It depends.  Do the assurances of newly-arrived Barack Obama appointee and political ally Danny Werfel that all is now well at the IRS and that no malice was intended in its disparate treatment of conservatives groups fill you with a sense of well being?  It doesn’t with National Journal’s Ron Fournier, either, who argues today that nothing short of an independent investigation will clear the air. That means a special prosecutor, not an Inspector General audit, and especially not the two political parties spinning the situation to their advantage:

Obama backed his strong words with middling action, transferring political ally Danny Werfel from the Office of Management and Budget to the IRS, where as acting commissioner Werfel would investigate his own administration.

Werfel may be a stand-up guy with a solid reputation in Washington. But the public doesn’t know him. The public also doesn’t trust the federal government. And the public doesn’t like the IRS.

Why, after the agency’s massive breach of trust, would Obama think a Werfel-led investigation will restore the public’s faith?

Fournier isn’t buying the latest spin either, which is that the IRS supposedly went after progressive groups with their BOLOs:

Werfel announced Monday that instructions used by the IRS to look for applicants seeking tax-exempt status with “Tea Party” and “Patriots” in their title also included groups whose names included the word “Progressive” and “Occupy.” Jonathon Weisman of The New York Times reported, “The documents appeared to back up contentions by IRS officials and some Democrats that the agency did not intend to single out conservative groups for special scrutiny.”

The White House and its allies declared the scandal over. Said David Axelrod, one of Obama’s longest-serving advisers, said on MSNBC’s “Morning Joe” show: “I think the implication that this was some sort of scheme is falling apart.”

Don’t buy it. Like Issa and the GOP, Democrats are jumping to convenient conclusions based on incomplete evidence and no credible investigation.

National Review looked at the data and confirmed Fournier’s suspicions:

A November 2010 version of the list obtained by National Review Online, however, suggests that while the list did contain the word “progressive,” screeners were in fact instructed to treat “progressive” groups differently from “tea party” groups. Whereas screeners were merely alerted that a designation of 501(c)(3) status “may not be appropriate” for applications containing the word ”progressive” – 501(c)(3) groups are prohibited from conducting any political activities – they were told to send those of tea-party groups off ”to Group 7822″ for further scrutiny.

That means the applications of progressive groups could be approved on the spot by line agents, while those of tea-party groups could not. Furthermore, the November 2010 list noted that tea-party cases were “currently being coordinated with EOT,” which stands for Exempt Organizations Technical, a group of tax lawyers in Washington, D.C. Those of progressive groups were not.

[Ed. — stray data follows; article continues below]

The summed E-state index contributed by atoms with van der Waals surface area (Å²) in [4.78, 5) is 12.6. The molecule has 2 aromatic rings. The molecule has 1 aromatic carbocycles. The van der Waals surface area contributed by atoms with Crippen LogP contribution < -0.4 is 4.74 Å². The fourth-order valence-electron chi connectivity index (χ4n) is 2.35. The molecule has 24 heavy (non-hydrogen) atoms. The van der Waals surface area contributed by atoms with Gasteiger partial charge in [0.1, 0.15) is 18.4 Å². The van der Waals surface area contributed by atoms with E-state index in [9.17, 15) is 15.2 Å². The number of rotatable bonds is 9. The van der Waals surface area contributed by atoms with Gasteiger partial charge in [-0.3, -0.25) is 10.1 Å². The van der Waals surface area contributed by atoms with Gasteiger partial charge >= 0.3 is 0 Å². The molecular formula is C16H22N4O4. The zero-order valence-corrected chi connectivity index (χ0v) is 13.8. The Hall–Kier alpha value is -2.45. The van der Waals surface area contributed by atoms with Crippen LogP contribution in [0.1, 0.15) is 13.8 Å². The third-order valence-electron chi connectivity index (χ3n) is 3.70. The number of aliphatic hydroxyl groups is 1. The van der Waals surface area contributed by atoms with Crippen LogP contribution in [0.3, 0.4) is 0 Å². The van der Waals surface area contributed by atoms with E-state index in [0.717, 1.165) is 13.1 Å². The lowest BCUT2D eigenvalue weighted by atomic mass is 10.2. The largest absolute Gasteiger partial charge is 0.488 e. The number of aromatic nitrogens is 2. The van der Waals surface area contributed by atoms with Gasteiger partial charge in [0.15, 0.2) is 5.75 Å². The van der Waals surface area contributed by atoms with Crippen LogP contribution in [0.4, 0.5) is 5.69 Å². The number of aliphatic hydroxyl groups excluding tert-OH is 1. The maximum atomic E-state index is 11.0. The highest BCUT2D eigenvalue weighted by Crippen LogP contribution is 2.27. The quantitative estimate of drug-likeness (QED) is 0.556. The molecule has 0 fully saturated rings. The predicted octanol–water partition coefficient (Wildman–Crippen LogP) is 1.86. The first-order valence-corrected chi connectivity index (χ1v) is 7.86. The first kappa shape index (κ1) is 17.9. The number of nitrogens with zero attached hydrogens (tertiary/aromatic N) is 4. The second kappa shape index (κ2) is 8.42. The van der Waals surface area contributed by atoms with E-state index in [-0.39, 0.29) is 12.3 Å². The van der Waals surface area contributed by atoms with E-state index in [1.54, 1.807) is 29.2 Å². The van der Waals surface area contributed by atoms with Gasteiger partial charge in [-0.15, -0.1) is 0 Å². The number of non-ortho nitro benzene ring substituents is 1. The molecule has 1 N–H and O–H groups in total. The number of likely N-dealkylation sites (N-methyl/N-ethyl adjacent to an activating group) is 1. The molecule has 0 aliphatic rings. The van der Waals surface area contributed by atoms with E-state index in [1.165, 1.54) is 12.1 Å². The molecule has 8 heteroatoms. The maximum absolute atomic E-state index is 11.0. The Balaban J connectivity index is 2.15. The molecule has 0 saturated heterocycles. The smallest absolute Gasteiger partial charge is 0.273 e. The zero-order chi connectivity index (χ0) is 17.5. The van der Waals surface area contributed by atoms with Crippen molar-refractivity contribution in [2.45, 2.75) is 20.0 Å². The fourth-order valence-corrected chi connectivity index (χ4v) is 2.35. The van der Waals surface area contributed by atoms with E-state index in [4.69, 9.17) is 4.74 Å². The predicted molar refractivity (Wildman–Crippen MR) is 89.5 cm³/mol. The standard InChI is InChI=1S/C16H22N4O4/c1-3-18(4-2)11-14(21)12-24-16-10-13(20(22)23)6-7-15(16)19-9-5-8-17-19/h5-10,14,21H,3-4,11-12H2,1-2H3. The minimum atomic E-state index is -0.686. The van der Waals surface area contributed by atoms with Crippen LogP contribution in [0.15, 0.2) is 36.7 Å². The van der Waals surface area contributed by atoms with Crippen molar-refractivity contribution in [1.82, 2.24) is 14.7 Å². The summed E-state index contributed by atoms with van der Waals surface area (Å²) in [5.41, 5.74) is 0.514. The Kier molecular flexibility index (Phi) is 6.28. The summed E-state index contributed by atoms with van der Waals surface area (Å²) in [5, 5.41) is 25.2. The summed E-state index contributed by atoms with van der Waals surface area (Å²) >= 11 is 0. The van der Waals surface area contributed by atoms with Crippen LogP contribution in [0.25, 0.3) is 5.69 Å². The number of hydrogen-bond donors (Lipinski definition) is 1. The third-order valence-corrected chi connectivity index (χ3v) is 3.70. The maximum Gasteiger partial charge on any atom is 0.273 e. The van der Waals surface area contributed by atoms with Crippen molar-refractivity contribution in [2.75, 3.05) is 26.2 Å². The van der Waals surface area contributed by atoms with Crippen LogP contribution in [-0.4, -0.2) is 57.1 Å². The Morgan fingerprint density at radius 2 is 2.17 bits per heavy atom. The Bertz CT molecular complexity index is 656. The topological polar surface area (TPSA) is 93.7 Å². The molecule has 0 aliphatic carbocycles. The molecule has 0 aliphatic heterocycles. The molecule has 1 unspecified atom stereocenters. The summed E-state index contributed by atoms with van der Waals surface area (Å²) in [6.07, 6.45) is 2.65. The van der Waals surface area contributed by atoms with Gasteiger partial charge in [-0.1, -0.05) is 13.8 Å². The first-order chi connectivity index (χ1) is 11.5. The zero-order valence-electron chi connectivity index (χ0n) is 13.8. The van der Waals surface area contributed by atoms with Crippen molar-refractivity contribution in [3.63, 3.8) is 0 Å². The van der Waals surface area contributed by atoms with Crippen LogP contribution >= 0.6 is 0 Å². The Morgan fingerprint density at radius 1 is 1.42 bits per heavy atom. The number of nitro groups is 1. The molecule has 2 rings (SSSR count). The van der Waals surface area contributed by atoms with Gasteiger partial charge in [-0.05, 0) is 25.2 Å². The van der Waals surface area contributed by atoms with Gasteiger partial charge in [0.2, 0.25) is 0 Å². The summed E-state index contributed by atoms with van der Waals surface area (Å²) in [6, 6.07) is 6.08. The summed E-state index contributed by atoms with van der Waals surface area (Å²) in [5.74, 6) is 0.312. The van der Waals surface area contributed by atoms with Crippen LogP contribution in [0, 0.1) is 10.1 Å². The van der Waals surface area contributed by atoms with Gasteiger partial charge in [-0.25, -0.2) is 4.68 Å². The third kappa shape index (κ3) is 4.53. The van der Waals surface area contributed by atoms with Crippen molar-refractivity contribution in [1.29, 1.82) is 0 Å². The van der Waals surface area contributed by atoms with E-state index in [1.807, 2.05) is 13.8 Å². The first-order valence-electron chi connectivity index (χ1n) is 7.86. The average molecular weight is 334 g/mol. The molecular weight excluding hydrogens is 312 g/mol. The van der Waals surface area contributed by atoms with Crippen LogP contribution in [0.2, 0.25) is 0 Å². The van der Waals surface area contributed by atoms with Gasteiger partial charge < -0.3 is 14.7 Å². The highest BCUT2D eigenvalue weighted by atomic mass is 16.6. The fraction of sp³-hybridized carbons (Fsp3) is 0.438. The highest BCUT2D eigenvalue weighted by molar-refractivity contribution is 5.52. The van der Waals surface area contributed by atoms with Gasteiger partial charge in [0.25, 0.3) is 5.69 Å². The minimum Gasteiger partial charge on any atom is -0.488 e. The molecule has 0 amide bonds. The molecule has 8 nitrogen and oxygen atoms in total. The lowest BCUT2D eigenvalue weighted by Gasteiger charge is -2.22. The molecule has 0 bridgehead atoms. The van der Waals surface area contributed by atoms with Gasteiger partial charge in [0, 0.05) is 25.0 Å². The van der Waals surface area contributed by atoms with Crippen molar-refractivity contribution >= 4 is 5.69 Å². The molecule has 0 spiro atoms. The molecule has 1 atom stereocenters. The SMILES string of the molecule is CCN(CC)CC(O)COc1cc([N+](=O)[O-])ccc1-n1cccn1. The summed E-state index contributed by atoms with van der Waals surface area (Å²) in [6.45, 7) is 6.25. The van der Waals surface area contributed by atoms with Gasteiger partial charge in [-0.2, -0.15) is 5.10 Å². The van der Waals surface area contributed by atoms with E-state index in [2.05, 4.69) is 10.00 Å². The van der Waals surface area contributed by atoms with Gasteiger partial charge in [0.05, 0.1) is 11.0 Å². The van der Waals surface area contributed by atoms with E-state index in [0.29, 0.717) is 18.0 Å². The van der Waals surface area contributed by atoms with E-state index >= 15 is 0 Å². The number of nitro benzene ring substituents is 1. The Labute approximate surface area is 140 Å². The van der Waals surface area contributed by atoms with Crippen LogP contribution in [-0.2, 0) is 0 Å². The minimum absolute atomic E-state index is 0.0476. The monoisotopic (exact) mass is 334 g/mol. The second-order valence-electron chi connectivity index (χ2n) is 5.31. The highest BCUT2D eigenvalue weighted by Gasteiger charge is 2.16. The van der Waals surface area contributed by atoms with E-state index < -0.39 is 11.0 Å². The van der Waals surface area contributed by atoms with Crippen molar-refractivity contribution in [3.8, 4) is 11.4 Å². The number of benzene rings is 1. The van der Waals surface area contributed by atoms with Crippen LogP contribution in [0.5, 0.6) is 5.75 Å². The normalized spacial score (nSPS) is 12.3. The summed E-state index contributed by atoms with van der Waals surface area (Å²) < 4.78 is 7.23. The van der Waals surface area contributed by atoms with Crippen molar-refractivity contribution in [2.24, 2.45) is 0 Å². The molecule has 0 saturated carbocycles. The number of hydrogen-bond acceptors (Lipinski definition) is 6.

The AP reported earlier on Monday that “Terms including ‘Israel,’ ’Progressive’ and ‘Occupy’ were used by agency workers to help pick groups for closer examination.” That appears to be misleading, as there is no indication from the list examined by NRO that progressive groups were singled out for heightened scrutiny in a manner similar to tea-party groups. Cases involving healthcare legislation, however, were. “New applications are subject to secondary screening in Group 7821,” the list notes.

Also sent along for more further examination were applications involving ”disputed territories in the Middle East,” in particular, those that advocated a “one sided point of view,” which perhaps explains the testimony of Cincinnati screener Gary Muthert, who told commitee investigators that the applications of pro-Israel groups went to an antiterrorism unit within the agency.

The only real solution to this is the appointment of an independent counsel answerable only to the courts.  Fournier, who did some early reporting on the land deal that would eventually spawn the Whitewater investigation and the Monica Lewinsky-affair impeachment, can hardly believe that he’s offering this advice:

If forced to guess, I would say that the IRS and its White House masters are guilty of gross incompetence, but not corruption. I based that only on my personal knowledge of – and respect for – Obama and his team. But I shouldn’t have to guess. More importantly, most Americans don’t have a professional relationship with Obama and his team. Many don’t respect or trust government. They deserve what Obama promised nearly six weeks ago – accountability. They need a thorough investigation conducted by somebody other than demagogic Republicans and White House allies.

Somebody like …. a special prosecutor. Those words are hard for me to type two decades after an innocent land deal I covered in Arkansas turned into the runaway Whitewater investigation.

Frankly, I share the same distaste for special prosecutors as a process. They tend to run amok, expanding their reach into unforeseen areas, and acting like a fourth branch of government.  They occupy space that Congress should occupy instead, with accountability directly to the voters.  And for the moment, Congress seems to be moving forward on their probe, although the recent stunt by Rep. Elijah Cummings may well derail that effort.  I’d prefer to see that process play out a little longer first before surrendering all accountability over a probe.

If that turns into a quagmire, then Congress will need to press for the special prosecutor — and we should be prepared for that eventuality sooner rather than later.